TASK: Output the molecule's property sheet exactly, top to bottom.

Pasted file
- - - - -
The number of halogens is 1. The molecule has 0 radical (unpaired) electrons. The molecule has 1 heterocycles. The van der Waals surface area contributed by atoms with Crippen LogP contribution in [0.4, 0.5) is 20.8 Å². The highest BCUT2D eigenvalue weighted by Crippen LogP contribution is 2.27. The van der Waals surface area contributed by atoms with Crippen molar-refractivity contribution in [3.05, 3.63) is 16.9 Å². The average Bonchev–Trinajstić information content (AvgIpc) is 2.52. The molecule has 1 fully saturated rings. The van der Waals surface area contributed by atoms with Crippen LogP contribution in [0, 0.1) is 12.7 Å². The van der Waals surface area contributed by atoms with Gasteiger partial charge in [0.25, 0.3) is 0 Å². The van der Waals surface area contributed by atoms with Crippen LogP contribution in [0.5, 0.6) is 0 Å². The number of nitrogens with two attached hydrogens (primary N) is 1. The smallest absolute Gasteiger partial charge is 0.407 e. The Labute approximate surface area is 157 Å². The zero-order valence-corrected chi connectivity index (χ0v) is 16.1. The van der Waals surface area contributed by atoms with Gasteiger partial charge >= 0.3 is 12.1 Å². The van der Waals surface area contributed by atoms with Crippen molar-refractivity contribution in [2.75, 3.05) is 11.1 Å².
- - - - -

The number of halogens is 1. The molecule has 0 radical (unpaired) electrons. The molecule has 1 heterocycles. The van der Waals surface area contributed by atoms with Crippen LogP contribution in [0.4, 0.5) is 20.8 Å². The highest BCUT2D eigenvalue weighted by Crippen LogP contribution is 2.27. The van der Waals surface area contributed by atoms with Crippen molar-refractivity contribution in [3.05, 3.63) is 16.9 Å². The average Bonchev–Trinajstić information content (AvgIpc) is 2.52. The molecule has 1 fully saturated rings. The van der Waals surface area contributed by atoms with Crippen LogP contribution in [0, 0.1) is 12.7 Å². The van der Waals surface area contributed by atoms with Gasteiger partial charge in [0.25, 0.3) is 0 Å². The van der Waals surface area contributed by atoms with Crippen LogP contribution in [0.5, 0.6) is 0 Å². The number of nitrogens with two attached hydrogens (primary N) is 1. The smallest absolute Gasteiger partial charge is 0.407 e. The Labute approximate surface area is 157 Å². The zero-order valence-corrected chi connectivity index (χ0v) is 16.1. The van der Waals surface area contributed by atoms with Gasteiger partial charge >= 0.3 is 12.1 Å². The van der Waals surface area contributed by atoms with Crippen molar-refractivity contribution in [2.75, 3.05) is 11.1 Å².